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A Review of the TEACCH Method for Autism Treatment

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A Review of the TEACCH
Method for Autism Treatment
Jennifer Cheselka
and
Svetlana Vigdorchik
Caldwell College
What is TEACCH?
Treatment and
Education of
Autistic and
Related
Communication-handicapped
CHildren
TEACCH Mission Statement
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To enable individuals with autism to function as meaningfully
and as independently as possible in the community;
To provide exemplary services throughout North Carolina to
individuals with autism and their families and those who serve
and support them;
As a member of the University community, to generate
knowledge; to integrate clinical services with relevant theory
and research; and to disseminate information about theory,
practice, and research on autism through training and
publications locally, nationally and internationally.
http://www.teacch.com
TEACCH Program
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Dr. Eric Schopler (1927-2006)
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Gary Mesibov
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Developed the “culture of autism”
Current Director of TEACCH
Worked with Schopler for 32 years
Nine TEACCH centers across the state
CLLC for adults
Administrative and research section
Characteristics of the TEACCH
Program
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Statewide (based in North Carolina)
Comprehensive
Community based
Emphasis on family involvement
TEACCH philosophy
Funding
The TEACCH Method
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Provides a family-centered evidence based
practice for autism that is person-centered
and individualized
- Based on theoretical conceptualization of
autism
- Supported by empirical research and
clinical expertise
Services Provided by TEACCH
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Diagnostic Evaluations
Individualized Curriculum
Social Skills Training
Vocational Training
Parent Counseling and Training
Diagnostic Evaluations
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One hour interview or screening session with
staff psychoeducational therapist
Staff referral meeting
Full evaluation (unless family feels clear
about diagnosis and wants to begin clinic
teaching sessions)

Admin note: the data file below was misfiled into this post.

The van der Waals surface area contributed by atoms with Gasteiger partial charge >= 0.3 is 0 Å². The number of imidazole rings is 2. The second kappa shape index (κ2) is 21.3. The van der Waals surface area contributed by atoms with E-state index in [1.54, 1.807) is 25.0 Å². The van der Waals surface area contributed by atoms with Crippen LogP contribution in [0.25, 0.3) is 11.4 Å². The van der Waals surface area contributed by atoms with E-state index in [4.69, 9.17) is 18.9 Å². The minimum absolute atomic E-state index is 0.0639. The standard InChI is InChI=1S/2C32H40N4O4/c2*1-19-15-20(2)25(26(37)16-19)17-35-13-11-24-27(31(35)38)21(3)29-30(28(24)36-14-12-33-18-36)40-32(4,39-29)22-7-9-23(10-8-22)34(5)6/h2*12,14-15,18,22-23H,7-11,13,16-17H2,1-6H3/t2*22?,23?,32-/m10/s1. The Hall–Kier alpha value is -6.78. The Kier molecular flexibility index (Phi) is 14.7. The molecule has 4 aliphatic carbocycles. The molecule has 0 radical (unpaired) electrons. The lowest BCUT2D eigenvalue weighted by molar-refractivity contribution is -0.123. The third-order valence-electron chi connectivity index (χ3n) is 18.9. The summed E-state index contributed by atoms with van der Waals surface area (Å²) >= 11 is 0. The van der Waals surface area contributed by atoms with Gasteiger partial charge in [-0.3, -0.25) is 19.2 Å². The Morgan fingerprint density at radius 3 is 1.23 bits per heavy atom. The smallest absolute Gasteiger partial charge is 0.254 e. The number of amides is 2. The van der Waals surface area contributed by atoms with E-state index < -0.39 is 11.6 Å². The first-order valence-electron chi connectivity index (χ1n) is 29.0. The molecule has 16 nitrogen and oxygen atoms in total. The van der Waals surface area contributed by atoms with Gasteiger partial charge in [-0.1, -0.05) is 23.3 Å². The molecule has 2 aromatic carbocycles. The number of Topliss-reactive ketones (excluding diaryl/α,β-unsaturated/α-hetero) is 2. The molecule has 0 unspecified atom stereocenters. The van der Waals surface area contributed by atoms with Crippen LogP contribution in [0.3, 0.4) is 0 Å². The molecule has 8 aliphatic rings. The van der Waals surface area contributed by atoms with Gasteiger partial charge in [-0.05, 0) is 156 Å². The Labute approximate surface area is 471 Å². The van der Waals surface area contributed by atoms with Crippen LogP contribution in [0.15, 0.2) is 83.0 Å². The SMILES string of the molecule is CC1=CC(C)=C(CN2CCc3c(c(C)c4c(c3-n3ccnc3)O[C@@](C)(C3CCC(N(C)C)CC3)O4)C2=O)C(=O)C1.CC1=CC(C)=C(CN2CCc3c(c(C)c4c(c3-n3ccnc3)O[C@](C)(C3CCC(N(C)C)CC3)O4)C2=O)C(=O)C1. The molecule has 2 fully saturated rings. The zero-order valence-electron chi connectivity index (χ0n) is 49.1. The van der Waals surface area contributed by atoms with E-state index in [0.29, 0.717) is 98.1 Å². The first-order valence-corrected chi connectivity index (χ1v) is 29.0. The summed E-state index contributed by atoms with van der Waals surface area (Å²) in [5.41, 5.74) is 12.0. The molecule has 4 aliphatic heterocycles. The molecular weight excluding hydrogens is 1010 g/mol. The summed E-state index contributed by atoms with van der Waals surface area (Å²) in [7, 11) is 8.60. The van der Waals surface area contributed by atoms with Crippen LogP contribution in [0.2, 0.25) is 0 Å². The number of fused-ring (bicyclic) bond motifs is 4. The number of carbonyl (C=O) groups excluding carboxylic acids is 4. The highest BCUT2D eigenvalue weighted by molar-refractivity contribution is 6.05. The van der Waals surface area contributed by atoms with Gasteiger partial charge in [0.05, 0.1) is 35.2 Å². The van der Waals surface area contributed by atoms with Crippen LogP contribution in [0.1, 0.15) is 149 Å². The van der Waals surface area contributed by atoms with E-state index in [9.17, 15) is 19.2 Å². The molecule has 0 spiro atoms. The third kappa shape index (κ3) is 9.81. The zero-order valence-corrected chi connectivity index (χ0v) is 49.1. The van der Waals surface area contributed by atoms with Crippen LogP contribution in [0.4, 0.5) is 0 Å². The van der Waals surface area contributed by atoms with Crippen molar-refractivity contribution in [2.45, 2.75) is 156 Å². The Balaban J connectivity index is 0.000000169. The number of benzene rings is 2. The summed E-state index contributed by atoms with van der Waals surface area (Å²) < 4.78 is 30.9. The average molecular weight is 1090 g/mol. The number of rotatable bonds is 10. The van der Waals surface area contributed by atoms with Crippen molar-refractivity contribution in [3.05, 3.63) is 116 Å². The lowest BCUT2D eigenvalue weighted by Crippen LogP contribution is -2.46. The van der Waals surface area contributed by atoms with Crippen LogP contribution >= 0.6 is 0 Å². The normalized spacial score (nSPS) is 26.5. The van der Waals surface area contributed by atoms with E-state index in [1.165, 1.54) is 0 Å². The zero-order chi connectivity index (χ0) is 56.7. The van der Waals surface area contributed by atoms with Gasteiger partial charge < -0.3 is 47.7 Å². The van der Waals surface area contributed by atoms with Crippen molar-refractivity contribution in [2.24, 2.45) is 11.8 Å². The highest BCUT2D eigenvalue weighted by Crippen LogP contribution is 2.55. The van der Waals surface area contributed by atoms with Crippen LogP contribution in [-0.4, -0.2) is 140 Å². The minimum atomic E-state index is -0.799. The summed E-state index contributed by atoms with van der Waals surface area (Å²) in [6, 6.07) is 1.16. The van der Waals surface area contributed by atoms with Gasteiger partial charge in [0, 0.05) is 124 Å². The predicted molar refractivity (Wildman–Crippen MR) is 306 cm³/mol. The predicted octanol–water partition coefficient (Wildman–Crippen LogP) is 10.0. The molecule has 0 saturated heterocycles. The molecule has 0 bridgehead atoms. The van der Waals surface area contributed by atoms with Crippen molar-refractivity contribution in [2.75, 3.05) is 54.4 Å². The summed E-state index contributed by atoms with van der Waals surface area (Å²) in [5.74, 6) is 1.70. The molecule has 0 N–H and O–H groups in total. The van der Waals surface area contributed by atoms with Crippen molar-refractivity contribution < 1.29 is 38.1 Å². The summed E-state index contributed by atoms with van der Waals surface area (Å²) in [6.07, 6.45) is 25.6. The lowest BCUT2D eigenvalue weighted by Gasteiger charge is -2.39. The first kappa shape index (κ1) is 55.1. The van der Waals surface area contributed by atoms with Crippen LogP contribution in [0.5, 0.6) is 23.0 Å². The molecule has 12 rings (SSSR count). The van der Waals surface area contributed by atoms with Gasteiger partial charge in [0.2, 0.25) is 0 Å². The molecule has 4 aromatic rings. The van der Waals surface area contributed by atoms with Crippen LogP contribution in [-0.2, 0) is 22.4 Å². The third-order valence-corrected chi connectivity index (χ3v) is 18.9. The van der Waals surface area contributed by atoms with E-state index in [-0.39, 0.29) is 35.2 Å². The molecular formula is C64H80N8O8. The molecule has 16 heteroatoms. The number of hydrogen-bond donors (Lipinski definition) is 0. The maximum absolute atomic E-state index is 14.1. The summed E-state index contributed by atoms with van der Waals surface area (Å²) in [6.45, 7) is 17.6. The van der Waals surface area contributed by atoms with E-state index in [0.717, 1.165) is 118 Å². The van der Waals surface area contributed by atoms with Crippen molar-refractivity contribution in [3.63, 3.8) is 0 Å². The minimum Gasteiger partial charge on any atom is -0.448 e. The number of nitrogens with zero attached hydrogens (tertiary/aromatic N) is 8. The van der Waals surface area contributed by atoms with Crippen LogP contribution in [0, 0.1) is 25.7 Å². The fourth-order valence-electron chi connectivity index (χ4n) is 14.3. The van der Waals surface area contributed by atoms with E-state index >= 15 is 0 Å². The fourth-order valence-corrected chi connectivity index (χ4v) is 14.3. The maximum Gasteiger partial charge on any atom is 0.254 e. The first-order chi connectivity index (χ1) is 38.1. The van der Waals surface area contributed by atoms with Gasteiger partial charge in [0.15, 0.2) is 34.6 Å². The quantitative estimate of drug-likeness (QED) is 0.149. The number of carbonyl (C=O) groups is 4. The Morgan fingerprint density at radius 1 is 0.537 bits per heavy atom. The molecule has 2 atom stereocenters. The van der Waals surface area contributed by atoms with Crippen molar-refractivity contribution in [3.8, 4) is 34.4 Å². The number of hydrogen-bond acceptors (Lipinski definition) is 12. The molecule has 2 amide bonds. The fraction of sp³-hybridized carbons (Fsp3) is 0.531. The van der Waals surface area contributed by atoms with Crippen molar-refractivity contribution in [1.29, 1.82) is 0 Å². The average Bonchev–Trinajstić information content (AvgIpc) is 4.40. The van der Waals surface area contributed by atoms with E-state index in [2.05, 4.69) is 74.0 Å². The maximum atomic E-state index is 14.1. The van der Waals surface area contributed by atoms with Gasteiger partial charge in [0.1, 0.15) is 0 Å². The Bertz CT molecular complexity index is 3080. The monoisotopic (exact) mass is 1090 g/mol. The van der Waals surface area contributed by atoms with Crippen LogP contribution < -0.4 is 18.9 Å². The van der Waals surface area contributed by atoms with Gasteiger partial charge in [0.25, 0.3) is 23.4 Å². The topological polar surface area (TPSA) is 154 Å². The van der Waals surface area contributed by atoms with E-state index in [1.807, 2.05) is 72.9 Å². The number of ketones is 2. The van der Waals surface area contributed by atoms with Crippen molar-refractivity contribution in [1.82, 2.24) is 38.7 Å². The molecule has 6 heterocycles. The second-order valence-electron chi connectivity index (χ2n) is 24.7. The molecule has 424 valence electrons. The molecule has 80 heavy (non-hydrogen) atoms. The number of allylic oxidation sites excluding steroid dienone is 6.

Standard Assessment
Team Includes:
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A clinical psychologist
Three psychoeducational therapists
A pediatrician
Formal Testing Included in the
Assessment Process
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Wechsler Preschool and Primary
Psychoeducational Profile (PEP-R, Schopler)
Autism Diagnostic Interview
Vineland
Childhood Autism Rating Scale
Individualized Curriculum Based on
Structured Teaching Recognizes:
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Each child with autism is unique
Diverse family situations
Differences in cognitive, social and language
levels of each child
Social Skills Training Utilizing
Individualized and Group Instruction
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Individual interests
Highly structured groups
Typically developing peers
Conversational guidelines
Vocational Training
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Farming
Supported Employment
Parent Counseling and Training
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Teaches parents to understand the nature of
autism spectrum disorders
Provides approaches to skill development
and behavior management
Identifies and facilitates individualized
intervention
Introduces parent to a supportive, welcoming
network
The TEACCH Program Describes
Deficits of Autism as:
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Receptive language
Expressive language
Sequential memory
Organization
Controlling Behavior
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Social skills
Hypersensitivity to
sensory input
Distractibility
What is Structured Teaching?
Features of structured teaching:
• Physical organization
• Scheduling
• Teaching method
Physical Organization
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Size of the room
Lighting
Location of the bathroom
Number of and access to electrical outlets
What other classrooms/students are near by
Physical Organization